Lessons Learned in Remote Hiring

Lessons Learned in Remote Hiring

You listen to the news. You hear the unemployment numbers. You have family, friends, neighbors that have been laid off or furloughed. While it feels like everything out there has been shut down and all hiring has been put on hold, the reality is that there are companies still hiring. But, the process of interviewing, hiring, and onboarding has had to adapt to the new circumstances.

Recently a client called me because their AP Accountant had quit and they were falling further and further behind. He needed to get a temporary employee in quickly. But the way both of us had usually facilitated the process of interviewing and starting a temporary employee had to be re-worked. I’ve now had other clients do their direct hires — including C-Suite and VP level candidates – all through virtual interviews. Together, clients, recruiters, and candidates have had to change the way things are done.

The Interview Process

Interviews can successfully be conducted over video calls. If kids can adapt to online classroom learning, surely professionals can adapt to doing interviews through Zoom, Google Hangouts, or Skype.

And if you’re worried about culture fit, have separate people in the company conduct separate video interviews. What may not be apparent to one person, another interviewer may spot right away. Consider making the questions and process the same for each interviewer and each candidate. This may help alleviate other variables.


You may need to adjust how you do your reference checks or offer letters.

A candidate’s reference may not be working in their office, so office hours and availability might be different. Consider moving to a reference checking software platform – there are many out there. These systems allow reference checks to be done completely online. There are a lot of benefits to these systems including putting the onus on the candidate to make sure the reference completes the process in a timely manner; as well as reminders to the reference to fill out the information. It also ensures that the same questions are being answered by each person, alleviating any bias or legal issues.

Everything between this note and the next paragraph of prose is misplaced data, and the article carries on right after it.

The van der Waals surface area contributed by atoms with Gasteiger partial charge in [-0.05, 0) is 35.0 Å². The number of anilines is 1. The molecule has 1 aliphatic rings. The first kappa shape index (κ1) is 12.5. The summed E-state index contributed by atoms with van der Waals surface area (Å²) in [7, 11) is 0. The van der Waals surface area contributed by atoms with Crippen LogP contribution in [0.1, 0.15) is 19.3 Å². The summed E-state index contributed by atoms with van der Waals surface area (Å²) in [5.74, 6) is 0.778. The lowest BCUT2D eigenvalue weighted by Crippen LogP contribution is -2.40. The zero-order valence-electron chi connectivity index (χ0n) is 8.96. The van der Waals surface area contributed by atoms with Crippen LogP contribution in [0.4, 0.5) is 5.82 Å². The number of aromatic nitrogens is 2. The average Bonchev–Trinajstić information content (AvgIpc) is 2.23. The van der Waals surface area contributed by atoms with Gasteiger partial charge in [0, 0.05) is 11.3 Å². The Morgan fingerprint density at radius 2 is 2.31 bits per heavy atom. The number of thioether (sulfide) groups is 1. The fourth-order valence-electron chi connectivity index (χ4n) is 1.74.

Offer letters are a whole different story. I recently had a candidate who did not have a scanner to send over a signed offer letter. If the person will be starting remotely, you may want to reconsider your systems, like leveraging DocuSign, to allow everything to be done online.


Onboarding during a pandemic is tricky. Standards for obtaining I9 documentation have had to relax with people unable to go to an office or meet in person. But make sure you are aware of the most up-to-date requirements for obtaining legal documents.

Also, it’s crucial you have a system that will protect someone’s personal details. As bank information, social security numbers, etc. are having to go through email, you will want to have systems in place that protect the candidates and your company from any breaches of confidential information.

Back to my client who needed a temporary AP Accountant; be aware of what you can and cannot ask someone to do. My client’s company was considered an “essential” business. They wanted to have the temporary employee start and work onsite. However, my candidate had elderly parents living in her household and did not feel comfortable working in the office while other businesses were still being asked to remain closed. Through negotiation, we were able to arrange for a day of training and picking up a computer – with social distancing, masks and gloves in place – and the remaining days could be worked remotely. Be willing to do what works best for everyone. Be willing to think outside of the box.

About the Author

paul courtPaul manages global talent acquisition operations in the US, Philippines and India, supporting clients in 100+ countries. With over 20 years of experience, Paul has a proven track record in executing talent acquisition strategies and building world class teams.

Connect with Paul on LinkedIn or reach out at paul.court@gavatalent.com.